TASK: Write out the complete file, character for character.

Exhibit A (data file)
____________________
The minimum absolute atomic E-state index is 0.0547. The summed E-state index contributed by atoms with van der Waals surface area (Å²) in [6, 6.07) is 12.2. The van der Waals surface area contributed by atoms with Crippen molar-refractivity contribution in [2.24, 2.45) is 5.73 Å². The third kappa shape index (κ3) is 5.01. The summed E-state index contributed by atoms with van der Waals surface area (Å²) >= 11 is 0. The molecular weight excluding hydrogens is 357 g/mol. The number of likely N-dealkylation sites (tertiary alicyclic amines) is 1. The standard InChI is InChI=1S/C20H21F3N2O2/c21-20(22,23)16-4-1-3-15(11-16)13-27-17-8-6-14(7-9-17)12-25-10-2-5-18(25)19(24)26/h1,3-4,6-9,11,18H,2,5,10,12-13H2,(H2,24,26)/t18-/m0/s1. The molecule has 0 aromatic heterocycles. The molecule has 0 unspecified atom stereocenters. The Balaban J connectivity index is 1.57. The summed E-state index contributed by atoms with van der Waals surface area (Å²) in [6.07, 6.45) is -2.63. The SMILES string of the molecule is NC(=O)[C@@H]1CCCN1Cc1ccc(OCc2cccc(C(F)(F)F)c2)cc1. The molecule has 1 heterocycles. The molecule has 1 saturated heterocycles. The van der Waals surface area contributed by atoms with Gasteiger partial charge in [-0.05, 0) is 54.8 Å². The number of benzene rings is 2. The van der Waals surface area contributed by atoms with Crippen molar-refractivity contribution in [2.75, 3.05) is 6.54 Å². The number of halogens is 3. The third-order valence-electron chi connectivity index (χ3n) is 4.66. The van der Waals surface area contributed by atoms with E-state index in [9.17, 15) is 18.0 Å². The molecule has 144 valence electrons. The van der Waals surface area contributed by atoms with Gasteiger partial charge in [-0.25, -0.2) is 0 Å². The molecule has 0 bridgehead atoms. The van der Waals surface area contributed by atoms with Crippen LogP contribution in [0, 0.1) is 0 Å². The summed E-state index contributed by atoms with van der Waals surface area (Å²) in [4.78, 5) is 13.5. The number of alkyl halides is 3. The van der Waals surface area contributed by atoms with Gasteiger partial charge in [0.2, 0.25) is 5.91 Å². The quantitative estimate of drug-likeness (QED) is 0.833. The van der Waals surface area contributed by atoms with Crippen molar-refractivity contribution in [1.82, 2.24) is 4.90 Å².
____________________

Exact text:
The minimum absolute atomic E-state index is 0.0547. The summed E-state index contributed by atoms with van der Waals surface area (Å²) in [6, 6.07) is 12.2. The van der Waals surface area contributed by atoms with Crippen molar-refractivity contribution in [2.24, 2.45) is 5.73 Å². The third kappa shape index (κ3) is 5.01. The summed E-state index contributed by atoms with van der Waals surface area (Å²) >= 11 is 0. The molecular weight excluding hydrogens is 357 g/mol. The number of likely N-dealkylation sites (tertiary alicyclic amines) is 1. The standard InChI is InChI=1S/C20H21F3N2O2/c21-20(22,23)16-4-1-3-15(11-16)13-27-17-8-6-14(7-9-17)12-25-10-2-5-18(25)19(24)26/h1,3-4,6-9,11,18H,2,5,10,12-13H2,(H2,24,26)/t18-/m0/s1. The molecule has 0 aromatic heterocycles. The molecule has 0 unspecified atom stereocenters. The Balaban J connectivity index is 1.57. The summed E-state index contributed by atoms with van der Waals surface area (Å²) in [6.07, 6.45) is -2.63. The SMILES string of the molecule is NC(=O)[C@@H]1CCCN1Cc1ccc(OCc2cccc(C(F)(F)F)c2)cc1. The molecule has 1 heterocycles. The molecule has 1 saturated heterocycles. The van der Waals surface area contributed by atoms with Gasteiger partial charge in [-0.05, 0) is 54.8 Å². The number of benzene rings is 2. The van der Waals surface area contributed by atoms with Crippen molar-refractivity contribution in [2.75, 3.05) is 6.54 Å². The number of halogens is 3. The third-order valence-electron chi connectivity index (χ3n) is 4.66. The van der Waals surface area contributed by atoms with E-state index in [9.17, 15) is 18.0 Å². The molecule has 144 valence electrons. The van der Waals surface area contributed by atoms with Gasteiger partial charge in [-0.25, -0.2) is 0 Å². The molecule has 0 bridgehead atoms. The van der Waals surface area contributed by atoms with Crippen LogP contribution in [0, 0.1) is 0 Å². The summed E-state index contributed by atoms with van der Waals surface area (Å²) in [4.78, 5) is 13.5. The number of alkyl halides is 3. The van der Waals surface area contributed by atoms with Gasteiger partial charge in [0.2, 0.25) is 5.91 Å². The quantitative estimate of drug-likeness (QED) is 0.833. The van der Waals surface area contributed by atoms with Crippen molar-refractivity contribution in [1.82, 2.24) is 4.90 Å².